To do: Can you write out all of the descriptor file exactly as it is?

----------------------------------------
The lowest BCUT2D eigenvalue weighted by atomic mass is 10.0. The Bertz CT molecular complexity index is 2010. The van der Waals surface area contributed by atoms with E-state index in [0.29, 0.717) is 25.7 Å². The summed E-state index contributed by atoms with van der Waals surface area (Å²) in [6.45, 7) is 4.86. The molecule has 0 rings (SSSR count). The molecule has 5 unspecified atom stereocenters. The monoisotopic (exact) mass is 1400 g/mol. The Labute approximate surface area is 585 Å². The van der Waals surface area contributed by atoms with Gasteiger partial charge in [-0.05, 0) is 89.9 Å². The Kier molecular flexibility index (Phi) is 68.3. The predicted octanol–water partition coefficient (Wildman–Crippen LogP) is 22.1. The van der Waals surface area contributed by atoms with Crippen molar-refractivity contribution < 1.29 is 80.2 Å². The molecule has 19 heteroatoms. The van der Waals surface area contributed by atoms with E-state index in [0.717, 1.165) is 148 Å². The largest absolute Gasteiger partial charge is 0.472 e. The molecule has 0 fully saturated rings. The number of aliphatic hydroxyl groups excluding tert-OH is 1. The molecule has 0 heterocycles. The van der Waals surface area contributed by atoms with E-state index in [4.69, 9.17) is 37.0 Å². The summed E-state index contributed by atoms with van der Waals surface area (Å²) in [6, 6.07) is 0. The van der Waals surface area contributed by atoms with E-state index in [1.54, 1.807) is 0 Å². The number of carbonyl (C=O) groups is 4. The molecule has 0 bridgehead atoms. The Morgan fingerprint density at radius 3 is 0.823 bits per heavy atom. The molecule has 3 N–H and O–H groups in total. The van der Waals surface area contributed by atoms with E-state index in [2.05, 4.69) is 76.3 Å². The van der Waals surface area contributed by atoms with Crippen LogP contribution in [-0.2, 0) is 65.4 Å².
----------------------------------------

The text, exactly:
The lowest BCUT2D eigenvalue weighted by atomic mass is 10.0. The Bertz CT molecular complexity index is 2010. The van der Waals surface area contributed by atoms with E-state index in [0.29, 0.717) is 25.7 Å². The summed E-state index contributed by atoms with van der Waals surface area (Å²) in [6.45, 7) is 4.86. The molecule has 0 rings (SSSR count). The molecule has 5 unspecified atom stereocenters. The monoisotopic (exact) mass is 1400 g/mol. The Labute approximate surface area is 585 Å². The van der Waals surface area contributed by atoms with Gasteiger partial charge in [-0.05, 0) is 89.9 Å². The Kier molecular flexibility index (Phi) is 68.3. The predicted octanol–water partition coefficient (Wildman–Crippen LogP) is 22.1. The van der Waals surface area contributed by atoms with Crippen molar-refractivity contribution < 1.29 is 80.2 Å². The molecule has 19 heteroatoms. The van der Waals surface area contributed by atoms with E-state index in [0.717, 1.165) is 148 Å². The largest absolute Gasteiger partial charge is 0.472 e. The molecule has 0 fully saturated rings. The number of aliphatic hydroxyl groups excluding tert-OH is 1. The molecule has 0 heterocycles. The van der Waals surface area contributed by atoms with E-state index in [4.69, 9.17) is 37.0 Å². The summed E-state index contributed by atoms with van der Waals surface area (Å²) in [6, 6.07) is 0. The van der Waals surface area contributed by atoms with E-state index in [1.54, 1.807) is 0 Å². The number of carbonyl (C=O) groups is 4. The molecule has 0 bridgehead atoms. The Morgan fingerprint density at radius 3 is 0.823 bits per heavy atom. The molecule has 3 N–H and O–H groups in total. The van der Waals surface area contributed by atoms with E-state index in [2.05, 4.69) is 76.3 Å². The van der Waals surface area contributed by atoms with Crippen LogP contribution in [-0.2, 0) is 65.4 Å².